Many of us, who identify ourselves as moderate Baptists of Southern Baptist heritage, felt a kinship with novelist John Grisham who spoke last night at the Celebration of a New Baptist Covenant.
Unlike many politicians and other guest speakers at various Baptist functions, Grisham clearly speaks our language and shares our common journey.
Except for the fact he has some 225 million books in print and the related fame, Grisham is one of us.
He told of being raised and nurtured in a Southern Baptist church in Mississippi. He is grateful for the good gifts of that upbringing.
However, he noted that the church of his childhood affirmed a strong commitment to biblical literalism that was used to justify racial and gender exclusion.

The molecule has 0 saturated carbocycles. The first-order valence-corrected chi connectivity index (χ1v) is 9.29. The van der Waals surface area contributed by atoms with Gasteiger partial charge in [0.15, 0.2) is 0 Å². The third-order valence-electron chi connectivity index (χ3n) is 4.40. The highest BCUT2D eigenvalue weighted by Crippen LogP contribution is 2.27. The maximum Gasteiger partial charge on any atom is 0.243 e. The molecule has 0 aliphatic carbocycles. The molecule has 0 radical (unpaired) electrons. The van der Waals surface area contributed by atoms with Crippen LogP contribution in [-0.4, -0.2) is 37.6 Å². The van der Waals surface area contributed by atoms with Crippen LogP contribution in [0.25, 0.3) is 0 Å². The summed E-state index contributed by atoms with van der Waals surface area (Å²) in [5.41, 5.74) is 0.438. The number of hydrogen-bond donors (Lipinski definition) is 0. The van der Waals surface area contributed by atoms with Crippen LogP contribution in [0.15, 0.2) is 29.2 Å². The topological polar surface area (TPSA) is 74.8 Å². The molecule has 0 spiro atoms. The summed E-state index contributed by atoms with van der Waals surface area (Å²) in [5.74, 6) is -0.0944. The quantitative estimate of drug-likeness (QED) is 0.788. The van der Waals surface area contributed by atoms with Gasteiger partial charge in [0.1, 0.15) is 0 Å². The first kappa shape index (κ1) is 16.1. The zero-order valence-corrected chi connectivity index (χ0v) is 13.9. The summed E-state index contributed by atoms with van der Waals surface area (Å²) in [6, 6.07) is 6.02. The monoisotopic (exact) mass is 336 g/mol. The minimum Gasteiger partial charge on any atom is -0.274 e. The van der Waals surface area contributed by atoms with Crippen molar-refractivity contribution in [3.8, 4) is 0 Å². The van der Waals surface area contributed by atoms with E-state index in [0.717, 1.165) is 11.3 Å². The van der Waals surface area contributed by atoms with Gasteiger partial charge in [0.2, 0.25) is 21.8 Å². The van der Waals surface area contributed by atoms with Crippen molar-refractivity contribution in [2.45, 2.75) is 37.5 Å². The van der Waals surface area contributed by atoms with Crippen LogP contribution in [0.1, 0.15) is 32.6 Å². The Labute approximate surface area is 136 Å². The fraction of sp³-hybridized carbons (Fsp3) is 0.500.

Today he has found a new home in a Cooperative Baptist Fellowship-related congregation that is open to racial and gender equality.
As a result of past Baptist blind spots, however, he (and we) are cautious. We can’t assume we see clearly now rather than through some degree of dark glass.
Our rigidity, our dogmatism, has not served us well in the past. Therefore, we will strongly affirm our faith in Christ and seek to follow him and his teachings. But we will not put every doctrinal point or social position in concrete.
And we will not equate the narrow creedal conclusions of some other Baptists with indisputable divine revelation.
Grisham said he sometimes gets frustrated and defensive when trying to explain that he is Baptist, yet does not embrace the exclusive and judgmental attitudes that often define Baptists.
Many, like myself, can relate to this rarely-told personal story from a great storyteller. He is one of us. That is good to know.